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Ruby C. Williams (b. 1920s)


Ruby Williams "I am a Sophisticated Person"

     Native to Bealsville, a traditional and historic African American town in Hillsborough County, Florida, Ruby C. Williams is well known for her brightly painted folk art. It is sold alongside fruits and vegetables, such as black-eyed peas, strawberries, watermelons, and colared greens, at the self-built market located on her property. Originally, Bealsville was founded by five freed slaves, one of them being Mary Reddick, Williams’ great-grandmother. As a result, Williams has a deep sense of attachment to the land she works with.

Ruby Williams: Bonnie Bonn Bonnie Doll

    The loving connection she has to family is extremely important to Williams, as she is keenly aware of the unbroken link of relatives working the land and making a living from the fruit trees. Williams’ art is also attached to this lineage. In order to make her small farm work, she opened a produce stand. In order to make the produce stand a success, she painted signs to attract visitors.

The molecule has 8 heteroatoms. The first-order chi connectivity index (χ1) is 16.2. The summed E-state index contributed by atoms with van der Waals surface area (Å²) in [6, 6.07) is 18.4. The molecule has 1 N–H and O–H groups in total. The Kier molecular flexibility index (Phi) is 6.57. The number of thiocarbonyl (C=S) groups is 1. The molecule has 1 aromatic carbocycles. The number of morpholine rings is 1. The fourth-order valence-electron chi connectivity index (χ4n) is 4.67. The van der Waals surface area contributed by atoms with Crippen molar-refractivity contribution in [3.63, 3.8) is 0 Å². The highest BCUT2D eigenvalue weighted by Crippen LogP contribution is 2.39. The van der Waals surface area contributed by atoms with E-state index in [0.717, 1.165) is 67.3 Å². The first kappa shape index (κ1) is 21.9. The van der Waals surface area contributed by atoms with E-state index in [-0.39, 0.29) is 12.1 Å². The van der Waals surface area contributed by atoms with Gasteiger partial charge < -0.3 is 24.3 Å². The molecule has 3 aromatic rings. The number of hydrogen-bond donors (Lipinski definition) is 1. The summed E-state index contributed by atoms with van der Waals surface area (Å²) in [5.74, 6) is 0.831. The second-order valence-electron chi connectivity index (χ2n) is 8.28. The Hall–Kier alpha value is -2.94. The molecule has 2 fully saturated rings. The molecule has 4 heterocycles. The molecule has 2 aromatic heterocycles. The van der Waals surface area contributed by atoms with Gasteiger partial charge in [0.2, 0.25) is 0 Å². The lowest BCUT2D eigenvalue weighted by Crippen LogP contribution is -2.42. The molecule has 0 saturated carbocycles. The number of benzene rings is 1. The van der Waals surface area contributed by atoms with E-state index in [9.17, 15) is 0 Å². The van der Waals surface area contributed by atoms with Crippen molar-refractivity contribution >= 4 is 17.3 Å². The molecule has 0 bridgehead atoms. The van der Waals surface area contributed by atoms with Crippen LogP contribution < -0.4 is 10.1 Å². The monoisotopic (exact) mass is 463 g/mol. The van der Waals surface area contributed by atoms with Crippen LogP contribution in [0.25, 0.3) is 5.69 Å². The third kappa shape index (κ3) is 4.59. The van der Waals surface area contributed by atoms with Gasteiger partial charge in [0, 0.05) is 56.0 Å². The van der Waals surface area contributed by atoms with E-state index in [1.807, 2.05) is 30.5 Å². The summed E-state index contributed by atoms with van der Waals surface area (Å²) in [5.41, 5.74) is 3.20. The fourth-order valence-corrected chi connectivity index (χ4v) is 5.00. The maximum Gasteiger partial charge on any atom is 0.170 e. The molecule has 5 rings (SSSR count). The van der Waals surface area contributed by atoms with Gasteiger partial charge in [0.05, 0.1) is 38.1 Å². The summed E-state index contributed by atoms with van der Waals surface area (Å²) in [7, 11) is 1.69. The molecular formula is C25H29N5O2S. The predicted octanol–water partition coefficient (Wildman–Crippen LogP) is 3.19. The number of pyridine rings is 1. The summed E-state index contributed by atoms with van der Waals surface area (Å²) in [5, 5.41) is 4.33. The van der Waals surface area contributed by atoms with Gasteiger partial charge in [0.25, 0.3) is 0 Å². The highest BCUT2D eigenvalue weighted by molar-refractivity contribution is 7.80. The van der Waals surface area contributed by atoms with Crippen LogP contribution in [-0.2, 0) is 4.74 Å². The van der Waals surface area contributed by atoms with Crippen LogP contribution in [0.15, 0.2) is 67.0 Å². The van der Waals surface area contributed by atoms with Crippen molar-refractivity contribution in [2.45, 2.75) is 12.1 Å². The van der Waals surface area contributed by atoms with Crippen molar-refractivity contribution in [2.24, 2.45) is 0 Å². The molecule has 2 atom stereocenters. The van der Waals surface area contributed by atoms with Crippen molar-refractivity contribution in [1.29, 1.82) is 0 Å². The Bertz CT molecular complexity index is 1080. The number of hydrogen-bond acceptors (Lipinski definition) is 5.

Williams is an artist in charge of her life, and this fact is apparent in her strong and determined values that center on hard work, problem solving, close family ties and a strong religious grounding. Ruby Williams believes she was put on this earth to heal and minister through her produce, her artwork and her community space. Her work is in private collections and galleries all over the world. But even today, she seems as interested in selling produce as she does in selling art.

Text: Kristin Congdon
Edited for web by: J.B.

Ruby Williams working at her fruit and vegetable stand

Designed by the University of Central Florida’s Heritage Alliance in the Zora Neale Hurston Institute for Documentary Studies, School of Film and Digital Media and the Texts & Technology Ph.D. Program.

Florida Humanities CouncilNational Endowment for the ArtsUniversity of Central Florida